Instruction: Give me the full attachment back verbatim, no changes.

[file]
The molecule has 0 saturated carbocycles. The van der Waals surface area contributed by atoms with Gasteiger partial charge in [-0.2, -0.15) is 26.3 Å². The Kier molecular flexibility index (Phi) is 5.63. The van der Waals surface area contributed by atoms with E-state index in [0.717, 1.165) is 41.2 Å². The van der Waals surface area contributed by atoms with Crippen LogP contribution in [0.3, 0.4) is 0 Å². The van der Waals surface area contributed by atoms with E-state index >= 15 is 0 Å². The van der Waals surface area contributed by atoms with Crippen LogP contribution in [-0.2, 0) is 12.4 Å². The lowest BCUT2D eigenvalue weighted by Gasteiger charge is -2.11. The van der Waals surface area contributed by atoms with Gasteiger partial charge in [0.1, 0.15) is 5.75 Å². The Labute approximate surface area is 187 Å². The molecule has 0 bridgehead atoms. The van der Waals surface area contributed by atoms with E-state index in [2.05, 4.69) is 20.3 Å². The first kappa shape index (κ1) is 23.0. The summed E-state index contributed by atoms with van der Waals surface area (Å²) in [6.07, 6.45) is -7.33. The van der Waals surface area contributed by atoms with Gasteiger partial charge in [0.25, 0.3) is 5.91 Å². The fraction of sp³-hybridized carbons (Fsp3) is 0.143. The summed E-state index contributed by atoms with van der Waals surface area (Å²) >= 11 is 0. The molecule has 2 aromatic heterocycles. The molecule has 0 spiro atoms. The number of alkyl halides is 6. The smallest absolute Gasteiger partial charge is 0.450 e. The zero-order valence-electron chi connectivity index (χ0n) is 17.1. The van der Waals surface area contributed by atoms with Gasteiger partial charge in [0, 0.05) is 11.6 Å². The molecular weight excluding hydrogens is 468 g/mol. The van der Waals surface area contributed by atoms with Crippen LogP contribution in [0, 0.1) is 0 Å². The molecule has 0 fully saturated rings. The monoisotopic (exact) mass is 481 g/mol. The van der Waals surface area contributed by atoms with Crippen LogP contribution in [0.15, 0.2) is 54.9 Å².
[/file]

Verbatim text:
The molecule has 0 saturated carbocycles. The van der Waals surface area contributed by atoms with Gasteiger partial charge in [-0.2, -0.15) is 26.3 Å². The Kier molecular flexibility index (Phi) is 5.63. The van der Waals surface area contributed by atoms with E-state index in [0.717, 1.165) is 41.2 Å². The van der Waals surface area contributed by atoms with Crippen LogP contribution in [0.3, 0.4) is 0 Å². The van der Waals surface area contributed by atoms with E-state index >= 15 is 0 Å². The van der Waals surface area contributed by atoms with Crippen LogP contribution in [-0.2, 0) is 12.4 Å². The lowest BCUT2D eigenvalue weighted by Gasteiger charge is -2.11. The van der Waals surface area contributed by atoms with Gasteiger partial charge in [0.1, 0.15) is 5.75 Å². The Labute approximate surface area is 187 Å². The molecule has 0 bridgehead atoms. The van der Waals surface area contributed by atoms with E-state index in [2.05, 4.69) is 20.3 Å². The first kappa shape index (κ1) is 23.0. The summed E-state index contributed by atoms with van der Waals surface area (Å²) in [6.07, 6.45) is -7.33. The van der Waals surface area contributed by atoms with Gasteiger partial charge in [0.25, 0.3) is 5.91 Å². The fraction of sp³-hybridized carbons (Fsp3) is 0.143. The summed E-state index contributed by atoms with van der Waals surface area (Å²) >= 11 is 0. The molecule has 2 aromatic heterocycles. The molecule has 0 spiro atoms. The number of alkyl halides is 6. The smallest absolute Gasteiger partial charge is 0.450 e. The zero-order valence-electron chi connectivity index (χ0n) is 17.1. The van der Waals surface area contributed by atoms with Gasteiger partial charge in [0, 0.05) is 11.6 Å². The molecular weight excluding hydrogens is 468 g/mol. The van der Waals surface area contributed by atoms with Crippen LogP contribution in [0, 0.1) is 0 Å². The molecule has 0 fully saturated rings. The monoisotopic (exact) mass is 481 g/mol. The van der Waals surface area contributed by atoms with Crippen LogP contribution in [0.15, 0.2) is 54.9 Å².